I’ve been trying to find out why our Django unit tests were exhausting the memory on our development machine causing the OS to terminate our CI builds. Memory leaks are not normally associated with garbage collected languages such as Python so this was a curious problem. Our tests followed a fairly standard pattern:
from django.utils.unittest import TestCase from django.contrib.auth import User class ExampleTest(TestCase): def setUp(self): """ Set up any vars needed by the tests """ self.user = User.objects.get(pk=1) def test_firstname(self): """ Test the first name of our user """ self.assertEquals(self.user.first_name, "Chris") def test_active(self): """ Another test, this time checking is_active """ self.assertTrue(self.user.is_active)
By tracking the memory of tests like this it was obvious they would gobble up all available memory and once they did this the process would be terminated. Using guppy (and this excellent article on it’s usage) I discovered that after each test method, the memory was increasing (often by many megabytes per method). In our case the largest objects hanging around were Django Query objects. I realised that if we allocated data attributes in the setUp method and assigned them to self, they would never get garbage collected. A little more investigation revealed that every test method was getting a unique instance object (i.e. self is unique for each test). Trawling the documentation I found the offending line “Each instance of TestCase will run a single test method“. More problematic however is that after each test is run, a reference to the instance is retained (presumably for generating the results summary). Taken together this means that unless you explicitly delete data attributes in your tearDown() methods this data will hang around until the end of your tests (assuming you get there). In the above example you would end up with two User objects remaining in memory at the end of the test run, one per test method.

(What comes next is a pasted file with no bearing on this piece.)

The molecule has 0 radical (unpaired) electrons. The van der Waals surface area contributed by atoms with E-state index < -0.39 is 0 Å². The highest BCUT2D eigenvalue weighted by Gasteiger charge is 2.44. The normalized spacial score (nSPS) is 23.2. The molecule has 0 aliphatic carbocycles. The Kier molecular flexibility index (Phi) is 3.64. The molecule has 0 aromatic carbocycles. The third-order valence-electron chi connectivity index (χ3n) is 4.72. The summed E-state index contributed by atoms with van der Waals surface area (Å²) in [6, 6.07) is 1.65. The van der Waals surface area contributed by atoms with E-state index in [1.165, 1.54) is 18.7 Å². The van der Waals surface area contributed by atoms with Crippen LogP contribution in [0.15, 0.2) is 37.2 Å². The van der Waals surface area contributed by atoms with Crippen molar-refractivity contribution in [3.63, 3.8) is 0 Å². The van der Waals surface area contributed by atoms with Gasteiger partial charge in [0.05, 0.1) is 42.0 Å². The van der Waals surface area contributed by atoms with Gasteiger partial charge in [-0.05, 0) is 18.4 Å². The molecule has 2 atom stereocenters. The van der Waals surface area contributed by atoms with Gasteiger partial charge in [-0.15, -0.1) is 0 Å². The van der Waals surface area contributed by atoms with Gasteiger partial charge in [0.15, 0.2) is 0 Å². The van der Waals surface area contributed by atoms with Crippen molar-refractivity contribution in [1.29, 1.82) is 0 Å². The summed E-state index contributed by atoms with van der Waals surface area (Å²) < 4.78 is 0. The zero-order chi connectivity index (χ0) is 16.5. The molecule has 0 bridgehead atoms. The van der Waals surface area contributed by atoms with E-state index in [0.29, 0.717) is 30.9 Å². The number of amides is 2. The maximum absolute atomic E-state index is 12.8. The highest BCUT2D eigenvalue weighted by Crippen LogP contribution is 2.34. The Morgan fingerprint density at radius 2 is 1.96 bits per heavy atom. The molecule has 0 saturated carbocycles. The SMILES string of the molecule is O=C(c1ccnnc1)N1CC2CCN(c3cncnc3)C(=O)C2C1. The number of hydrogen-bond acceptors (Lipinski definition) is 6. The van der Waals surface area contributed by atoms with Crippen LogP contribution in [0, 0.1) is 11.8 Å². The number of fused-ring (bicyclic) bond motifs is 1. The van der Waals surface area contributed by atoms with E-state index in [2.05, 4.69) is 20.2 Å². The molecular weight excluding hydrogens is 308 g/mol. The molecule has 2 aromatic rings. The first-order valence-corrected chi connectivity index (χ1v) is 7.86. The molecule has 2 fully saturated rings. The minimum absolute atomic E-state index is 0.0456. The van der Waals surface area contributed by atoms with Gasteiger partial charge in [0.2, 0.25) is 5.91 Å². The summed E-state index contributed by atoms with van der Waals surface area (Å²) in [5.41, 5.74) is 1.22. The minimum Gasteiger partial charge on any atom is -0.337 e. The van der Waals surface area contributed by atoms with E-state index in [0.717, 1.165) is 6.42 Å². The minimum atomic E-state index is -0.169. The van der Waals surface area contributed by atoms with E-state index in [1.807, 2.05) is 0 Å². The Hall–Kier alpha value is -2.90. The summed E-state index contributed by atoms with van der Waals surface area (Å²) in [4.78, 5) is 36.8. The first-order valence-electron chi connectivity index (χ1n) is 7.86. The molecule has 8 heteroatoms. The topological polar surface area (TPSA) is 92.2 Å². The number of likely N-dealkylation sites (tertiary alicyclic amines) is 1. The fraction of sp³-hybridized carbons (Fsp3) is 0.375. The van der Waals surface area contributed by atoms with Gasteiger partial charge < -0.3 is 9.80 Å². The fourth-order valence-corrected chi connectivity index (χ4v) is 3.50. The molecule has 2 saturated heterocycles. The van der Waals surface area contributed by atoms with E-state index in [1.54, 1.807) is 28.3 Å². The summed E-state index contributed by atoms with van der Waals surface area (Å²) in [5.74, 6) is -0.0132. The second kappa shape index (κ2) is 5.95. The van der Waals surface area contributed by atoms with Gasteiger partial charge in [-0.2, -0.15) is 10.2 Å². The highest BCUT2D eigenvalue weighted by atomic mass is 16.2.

To solve the issue for our setup, I moved as much setUp() code into setUpClass() as possible and inherited all test classes from a base class which defined a tearDownClass method to remove any objects whose class name matches a given namespace.
from django.test import TestCase as _TestCase from django.contrib.auth import User class TestCase(_TestCase): @classmethod def tearDownClass(cls): # delete any class-level object instances in our namespace for name in dir(cls): try: myvalue = getattr(cls,name) t = str(type(myvalue)) if 'django.contrib.auth' in t: delattr(cls,name) except: pass class ExampleTest(TestCase): @classmethod def setUpClass(cls): """ Set up any vars needed by the tests, this time once per class rather then once per test method """ cls.user = User.objects.get(pk=1) def test_firstname(self): """ Test the first name of our user """ self.assertEquals(self.user.first_name, "Chris") def test_active(self): """ Another test, this time checking is_active """ self.assertTrue(self.user.is_active)
This is a simple solution which doesn’t stop leaks entirely (objects from classes outside our namespace or ones created in the setUp() method would still remain) but it does bring the memory management under control and allow all our tests to run.
UPDATE: It appears this bug has now been fixed in cPython